There are seven grounds of the appeal, the main one being ground 3 which states:
There is no dispute that Omariba, the 1st respondent is the registered proprietor of land parcel No. Kitaru/Settlement Scheme/55. The copy of the certificate of title shows that he was registered as proprietor on 22nd December, 2003 and that the suit land is a sub-division of plot No. 5. There is also no dispute that the appellant instituted proceedings before the tribunal against Ondimu claiming the whole of plot No. Kitaru/Settlement Scheme/5 comprising of 6.08 acres which he claimed to have bought from Ondimu in 1979 for Shs.36,500/=. It is apparent from the proceedings of the tribunal that the appellant settled his two sons on the land and later Ondimu gave the suit land to James Ondwoke Nyokwoyo a son of the appellant who sold the land to the 1st respondent. It is clear from the proceedings that the tribunal revoked the 1st respondent’s title and that subsequently the decision of the tribunal was filed in the magistrate’s court and adopted as judgment of the court on 16th February, 2005 in S.R.M.’s court Nyamira Misc. Application No. 2 of 2005.
Lastly, there is no dispute that the 1st respondent was not made a party both in the proceedings in the Tribunal and in the Magistrate’s court. It is also apparent from the proceedings of the tribunal that the attention of the tribunal was drawn to the fact that the suit land had been sold to the 1st respondent and that the 1st respondent had been issued with a title deed.
Mr. Oguttu, the appellant’s counsel has made submissions in support of the appeal similar to the ones he made in the superior court in support of the preliminary objection. Likewise, Mr. Migiro, learned counsel for the 1st respondent has made submissions in reply similar to the one he made in opposition of the preliminary objection.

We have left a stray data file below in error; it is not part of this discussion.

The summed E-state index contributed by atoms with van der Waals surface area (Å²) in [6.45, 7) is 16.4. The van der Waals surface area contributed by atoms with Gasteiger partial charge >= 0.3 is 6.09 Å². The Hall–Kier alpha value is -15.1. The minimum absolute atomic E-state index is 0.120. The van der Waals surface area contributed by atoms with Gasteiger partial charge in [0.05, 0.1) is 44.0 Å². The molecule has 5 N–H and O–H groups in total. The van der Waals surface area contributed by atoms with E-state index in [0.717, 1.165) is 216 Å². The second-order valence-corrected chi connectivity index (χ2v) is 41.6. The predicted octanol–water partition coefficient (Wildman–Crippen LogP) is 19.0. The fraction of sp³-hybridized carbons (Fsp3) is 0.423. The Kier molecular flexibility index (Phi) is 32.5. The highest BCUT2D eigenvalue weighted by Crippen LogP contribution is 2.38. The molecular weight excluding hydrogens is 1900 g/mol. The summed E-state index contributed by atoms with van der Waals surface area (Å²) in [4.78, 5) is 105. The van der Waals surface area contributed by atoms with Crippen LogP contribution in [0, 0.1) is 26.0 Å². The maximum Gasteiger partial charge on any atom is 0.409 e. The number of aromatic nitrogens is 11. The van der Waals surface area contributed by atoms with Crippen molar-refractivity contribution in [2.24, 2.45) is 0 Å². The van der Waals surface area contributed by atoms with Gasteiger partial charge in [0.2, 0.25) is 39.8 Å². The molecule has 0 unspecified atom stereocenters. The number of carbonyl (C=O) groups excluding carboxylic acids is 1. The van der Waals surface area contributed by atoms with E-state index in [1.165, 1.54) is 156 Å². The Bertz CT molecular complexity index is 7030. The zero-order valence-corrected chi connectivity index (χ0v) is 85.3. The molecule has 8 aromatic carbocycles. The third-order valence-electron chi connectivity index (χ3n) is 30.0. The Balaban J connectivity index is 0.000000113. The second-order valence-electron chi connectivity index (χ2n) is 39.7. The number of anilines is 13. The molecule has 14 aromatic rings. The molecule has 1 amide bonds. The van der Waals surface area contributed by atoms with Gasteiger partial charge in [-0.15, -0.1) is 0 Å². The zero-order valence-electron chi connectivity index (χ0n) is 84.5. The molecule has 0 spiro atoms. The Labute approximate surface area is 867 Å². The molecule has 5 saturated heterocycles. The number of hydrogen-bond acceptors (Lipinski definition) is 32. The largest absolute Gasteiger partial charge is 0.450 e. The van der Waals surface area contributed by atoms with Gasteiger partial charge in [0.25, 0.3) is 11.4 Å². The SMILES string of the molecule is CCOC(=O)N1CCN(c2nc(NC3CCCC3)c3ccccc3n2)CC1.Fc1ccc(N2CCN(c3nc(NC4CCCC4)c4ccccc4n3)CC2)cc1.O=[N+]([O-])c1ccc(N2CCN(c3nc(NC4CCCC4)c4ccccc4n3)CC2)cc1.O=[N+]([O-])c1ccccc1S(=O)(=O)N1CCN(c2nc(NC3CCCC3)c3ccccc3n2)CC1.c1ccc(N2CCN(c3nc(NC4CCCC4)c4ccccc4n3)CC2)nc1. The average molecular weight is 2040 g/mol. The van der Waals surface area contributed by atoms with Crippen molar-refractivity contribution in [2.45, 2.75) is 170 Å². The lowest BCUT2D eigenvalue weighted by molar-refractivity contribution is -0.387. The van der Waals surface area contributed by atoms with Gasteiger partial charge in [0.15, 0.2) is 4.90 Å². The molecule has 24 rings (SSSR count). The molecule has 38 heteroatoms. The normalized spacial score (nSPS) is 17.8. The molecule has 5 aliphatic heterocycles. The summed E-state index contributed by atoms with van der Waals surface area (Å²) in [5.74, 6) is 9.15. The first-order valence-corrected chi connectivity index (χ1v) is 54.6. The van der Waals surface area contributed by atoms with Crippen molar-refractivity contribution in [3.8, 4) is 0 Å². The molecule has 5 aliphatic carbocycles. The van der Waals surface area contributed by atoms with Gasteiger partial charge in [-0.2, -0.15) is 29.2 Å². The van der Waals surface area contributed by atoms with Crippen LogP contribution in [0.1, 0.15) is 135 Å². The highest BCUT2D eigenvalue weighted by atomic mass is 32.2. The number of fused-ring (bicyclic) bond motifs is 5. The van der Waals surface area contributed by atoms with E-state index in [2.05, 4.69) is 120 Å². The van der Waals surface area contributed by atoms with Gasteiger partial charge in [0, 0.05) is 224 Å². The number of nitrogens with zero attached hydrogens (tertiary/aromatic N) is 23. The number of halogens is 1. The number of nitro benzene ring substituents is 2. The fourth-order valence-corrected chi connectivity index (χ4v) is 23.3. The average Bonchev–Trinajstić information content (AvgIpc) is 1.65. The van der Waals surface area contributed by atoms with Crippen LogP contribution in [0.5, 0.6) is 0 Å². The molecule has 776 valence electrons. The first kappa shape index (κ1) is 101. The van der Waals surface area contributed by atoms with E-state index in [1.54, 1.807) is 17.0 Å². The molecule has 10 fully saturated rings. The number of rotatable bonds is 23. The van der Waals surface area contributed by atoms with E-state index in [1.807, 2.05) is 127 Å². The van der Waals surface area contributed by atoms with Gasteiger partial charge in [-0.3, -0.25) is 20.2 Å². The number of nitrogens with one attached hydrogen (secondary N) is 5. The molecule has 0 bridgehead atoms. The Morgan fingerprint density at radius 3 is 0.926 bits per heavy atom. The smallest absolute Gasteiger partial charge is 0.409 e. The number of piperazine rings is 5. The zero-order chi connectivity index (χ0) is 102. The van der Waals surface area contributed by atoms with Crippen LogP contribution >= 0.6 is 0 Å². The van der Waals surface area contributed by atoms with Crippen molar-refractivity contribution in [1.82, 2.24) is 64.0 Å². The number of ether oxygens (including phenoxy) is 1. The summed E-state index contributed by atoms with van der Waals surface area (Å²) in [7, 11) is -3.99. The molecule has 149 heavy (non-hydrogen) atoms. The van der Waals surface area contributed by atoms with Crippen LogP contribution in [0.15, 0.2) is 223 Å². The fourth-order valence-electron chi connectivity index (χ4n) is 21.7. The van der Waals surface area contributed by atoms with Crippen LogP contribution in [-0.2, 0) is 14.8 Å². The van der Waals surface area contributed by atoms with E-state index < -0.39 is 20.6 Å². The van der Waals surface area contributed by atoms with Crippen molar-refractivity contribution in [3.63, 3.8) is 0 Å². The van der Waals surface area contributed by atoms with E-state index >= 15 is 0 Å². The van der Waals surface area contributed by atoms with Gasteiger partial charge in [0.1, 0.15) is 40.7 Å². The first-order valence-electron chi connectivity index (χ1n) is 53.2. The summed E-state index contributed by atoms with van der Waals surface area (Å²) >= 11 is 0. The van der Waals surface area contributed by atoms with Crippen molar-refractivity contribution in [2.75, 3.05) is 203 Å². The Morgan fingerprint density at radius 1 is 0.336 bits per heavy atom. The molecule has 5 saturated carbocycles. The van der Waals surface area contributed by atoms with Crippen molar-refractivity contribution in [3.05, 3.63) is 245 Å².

The important legal issue raised in this appeal is whether the decision of the superior court that the superior court had jurisdiction to entertain the 1st respondent’s suit was correct in law.
A declaration or declaratory judgment is an order of the court which merely declares what the legal rights of the parties to the proceedings are and which has no coercive force – that is, it does not require anyone to do anything. It is available both in private and public law save in judicial review jurisdiction at the moment. The rule gives general power to the court to give a declaratory judgment at the instance of a party interested in the subject matter regardless of whether or not the interested party had a cause of action in the subject matter.
In the present case, the 1st respondent sought a declaration in essence that the decision of the tribunal was unlawful as it was made without jurisdiction. If such a declaration is granted, the result will be that the decision of the tribunal would be a nullity. The 1st respondent was not a party to the tribunal proceedings. The decision of the tribunal came to his notice long after the 30 days stipulated by Section 8 (1) of the Land Disputes Tribunal Act for appealing to the Provincial Appeals Committee had elapsed, and, also long after the six months stipulated for seeking a judicial review remedy of order of certiorari had expired. It is true that the 1st respondent filed a judicial review application but it was dismissed on the ground that the application for leave was made outside the stipulated six months. Since the application for judicial review was not determined on the merits, the doctrine of res judicata does not apply.
Moreover, although the Resident Magistrate’s court entered judgment in accordance with the decision of the tribunal such a judgment could be challenged in fresh proceedings if obtained by fraud or mistake etc – see paragraph 1210 of Halsbury’s Laws of England, 4th Edition – Re-Issue page 353). In Jonesco vs. Beard  AC 293 the House of Lords held that the proper method of impeaching a complete judgment on the ground of fraud is by action which decision was followed in Kuwait Airways Corporation vs. Araqi Airways Co. & Another (No. 2)  1 WLR 429. The decision of the Tribunal has of course been merged in the judgment of the magistrate’s court.
It seems to us that the 1st respondent had no other remedy. Since the superior court had jurisdiction to entertain both a declaratory suit and an ordinary suit impeaching the judgment of the magistrate’S court the preliminary objection was not maintainable. It is after the hearing of the suit that the superior court can determine whether or not to grant a declaration in the circumstances of the case.
Dated and delivered at Kisumu this 13th day of April, 2011.
R. S. C. OMOLO